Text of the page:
If the market tanks to 1450 over the next year I think I would be rebalancing into stocks anyway, and the amount that I would rebalance and the amount of SPY are similar. I'm well aware this is yield chasing, but so far I cant see a downside, but I've been myopic before

The trade didnt go through at midpoint between bid and ask, I had to wait until the bid moved up (as the market went lower I think).
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Old 09-22-2015, 03:20 PM   #671
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This locking-in of a modest 4.42% gain is reasonably safe, and it is not at all like yield chasing, meaning buying high-dividend stocks.

I like it a lot better than buying bonds that barely cover inflation right now yet have higher risks. And yes, if the market crashes that hard and you are forced to hold the stock, it may be good for you long-term anyway.

A problem I see in the execution is the timing between buying the shares and selling the options. With the market as crazy as it has been, a time skew between the two actions might cause your return to be a bit more or less than what you initially compute.

And the perfect time to lock in this 4.42% return was earlier, when the market was higher so that we started at a higher base. Sigh... No, I take this back. If the cash to buy comes from a bond or fixed-income, then it does not matter when the strategy gets implemented. I was thinking about my own recent stash of cash that came from changing stock AA from 70% to 60%.
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Old 09-22-2015, 03:26 PM   #672
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This locking-in of a modest 4.42% gain is reasonably safe, and it is not at all like yield chasing, meaning buying high-dividend stocks.

I like it a lot better than buying bonds that barely cover inflation right now, yet have higher risks. And yes, if the market crashes that hard and you are forced to hold the stock, it may be good for you long-term anyway.

A problem I see in the execution is the timing between buying the shares and selling the options. With the market as crazy as it has been, a time skew between the two actions might cause your return to be a bit more or less than what you initially compute.
its executed as one trade, as a "buy write", so that's not an issue. However the bid and ask for the options are far apart, so that could skew it. I calculated out the potential % gain before making the trade by using the latest "bid" in the calculation.

Actually the one thing that might determine the percentage the most is the VIX. The higher the better since you're selling calls. In the original example from the article he was using a VIX of 27 which delivered better results I think.
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Old 09-22-2015, 03:32 PM   #673
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Lets us know if the calls get executed early. I think its a good trade.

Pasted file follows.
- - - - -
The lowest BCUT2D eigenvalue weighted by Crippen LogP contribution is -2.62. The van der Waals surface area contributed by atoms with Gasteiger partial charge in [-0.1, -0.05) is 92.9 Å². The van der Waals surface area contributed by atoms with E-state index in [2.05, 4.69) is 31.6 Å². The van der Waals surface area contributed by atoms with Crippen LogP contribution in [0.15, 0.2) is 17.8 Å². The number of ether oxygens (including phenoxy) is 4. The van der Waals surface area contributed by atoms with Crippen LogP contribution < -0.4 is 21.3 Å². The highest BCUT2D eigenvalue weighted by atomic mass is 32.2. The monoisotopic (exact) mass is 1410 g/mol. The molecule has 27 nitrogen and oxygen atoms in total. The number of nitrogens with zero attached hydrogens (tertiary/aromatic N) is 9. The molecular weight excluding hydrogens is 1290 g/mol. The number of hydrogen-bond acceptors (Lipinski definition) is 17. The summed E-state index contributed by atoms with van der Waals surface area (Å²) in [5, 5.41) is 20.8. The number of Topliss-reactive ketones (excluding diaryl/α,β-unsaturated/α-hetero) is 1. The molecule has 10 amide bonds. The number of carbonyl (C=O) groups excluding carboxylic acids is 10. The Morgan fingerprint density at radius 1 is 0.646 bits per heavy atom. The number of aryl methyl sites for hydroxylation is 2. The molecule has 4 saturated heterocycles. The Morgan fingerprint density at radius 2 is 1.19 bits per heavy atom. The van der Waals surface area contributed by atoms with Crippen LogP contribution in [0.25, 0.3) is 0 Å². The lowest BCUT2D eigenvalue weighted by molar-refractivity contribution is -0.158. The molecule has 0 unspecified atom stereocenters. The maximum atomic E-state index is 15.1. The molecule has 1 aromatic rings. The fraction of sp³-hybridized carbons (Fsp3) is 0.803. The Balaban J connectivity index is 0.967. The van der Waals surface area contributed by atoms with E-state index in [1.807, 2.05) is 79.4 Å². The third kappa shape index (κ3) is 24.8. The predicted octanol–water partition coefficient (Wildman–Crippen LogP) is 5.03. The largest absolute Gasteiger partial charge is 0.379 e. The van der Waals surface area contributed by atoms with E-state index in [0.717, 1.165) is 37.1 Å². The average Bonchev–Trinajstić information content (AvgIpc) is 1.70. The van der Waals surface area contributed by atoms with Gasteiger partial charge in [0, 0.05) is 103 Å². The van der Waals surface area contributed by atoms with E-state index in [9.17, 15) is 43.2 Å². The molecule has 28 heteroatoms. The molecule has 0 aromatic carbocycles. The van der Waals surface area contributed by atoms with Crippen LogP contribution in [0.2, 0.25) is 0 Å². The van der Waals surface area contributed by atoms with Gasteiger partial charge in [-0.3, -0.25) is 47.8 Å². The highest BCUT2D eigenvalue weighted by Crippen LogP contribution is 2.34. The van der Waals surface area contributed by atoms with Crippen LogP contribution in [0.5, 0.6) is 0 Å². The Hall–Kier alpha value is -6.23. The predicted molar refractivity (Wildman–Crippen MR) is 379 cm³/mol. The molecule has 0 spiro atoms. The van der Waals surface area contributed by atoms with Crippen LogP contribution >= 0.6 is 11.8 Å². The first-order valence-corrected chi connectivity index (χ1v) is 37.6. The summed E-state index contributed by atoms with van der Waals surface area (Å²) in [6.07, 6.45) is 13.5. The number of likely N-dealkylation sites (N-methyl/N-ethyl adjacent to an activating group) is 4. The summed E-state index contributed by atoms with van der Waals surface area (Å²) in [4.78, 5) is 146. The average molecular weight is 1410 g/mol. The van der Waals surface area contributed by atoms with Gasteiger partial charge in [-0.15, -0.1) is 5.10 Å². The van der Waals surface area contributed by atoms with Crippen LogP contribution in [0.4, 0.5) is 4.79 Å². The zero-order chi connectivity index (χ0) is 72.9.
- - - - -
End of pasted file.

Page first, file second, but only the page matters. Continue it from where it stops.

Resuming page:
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Old 09-22-2015, 03:33 PM   #674
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I just looked and saw the volume of 7 contracts of yours at that strike price, and no others today.

That brings the open interest to 143 contracts out for that particular call.
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Old 09-22-2015, 03:36 PM   #675
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You will collect more premium when the VIX is high but you cant really worry about that. If you plan to do this on a regular basis every year, then you cant be out of the market waiting for the VIX to rise or you could be waiting a long time with your fixed income portion doing nothing which will chew away slowly at your return.

You could split the fixed income portion into 4 portions and make 4 overlapping quarterly trades sort of like laddering bonds. That way you would get a variety of VIX levels and not get stuck with one super low VIX value (although we are still above the historical VIX avg right now)
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Old 09-22-2015, 03:38 PM   #676
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Lets us know if the calls get executed early. I think its a good trade.
Will do.

Although the worst that can happen is that I have a gain of a little over 1.5%, even if they called it tomorrow.

(that kinda sounds too good to be true)
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Old 09-22-2015, 05:40 PM   #677
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@bmcgonig, thanks for posting this trade. I like it. Good luck!
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Old 09-22-2015, 07:12 PM   #678
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Recentcomments about drug pricing control plan created some bargains in biotech land today. I am in for a few ten k of various bios that dropped 3%...I expect they will bounce back later this week if the market continues up.
As expected, my biotech trades bounced back, especially Gilead, hitting $106.50 from a low of $102 something (I purchased calls when it was $103.80.

$7,900 in 24 hours. I should get a room comp'd or something.
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Old 09-23-2015, 09:10 AM   #679
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Wow, your timing is impeccable.

I only look at the stock screen a few times a day, and do not follow any individual stock in the biotech sector. However, I saw that the bear ETF biotech that I still had closed up yesterday. Trying to make money trading intraday is too tough for me.
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Old 09-23-2015, 09:16 AM   #680
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Actually, timing it perfectly is very hard. I could have made a lot more if I could buy exactly at the bottom and top for the day. The important thing is to buy at a lower price than you sell

Also important in this volatile period is to not get greedy. If the stock is going to bounce up and down up and down, you sell when you have a profit, because it will be going back down soon. I abandon the stock if it breaks out...I don't chase it higher.

For Gilead, I would be buying at $102 to $104 area and selling at $106 to $108. If I sell at $106 and it goes to $112, I don't buy it, I just sit in cash until it goes back to $103. It seems to do that quite often, but eventually it will get above $110 and stay there.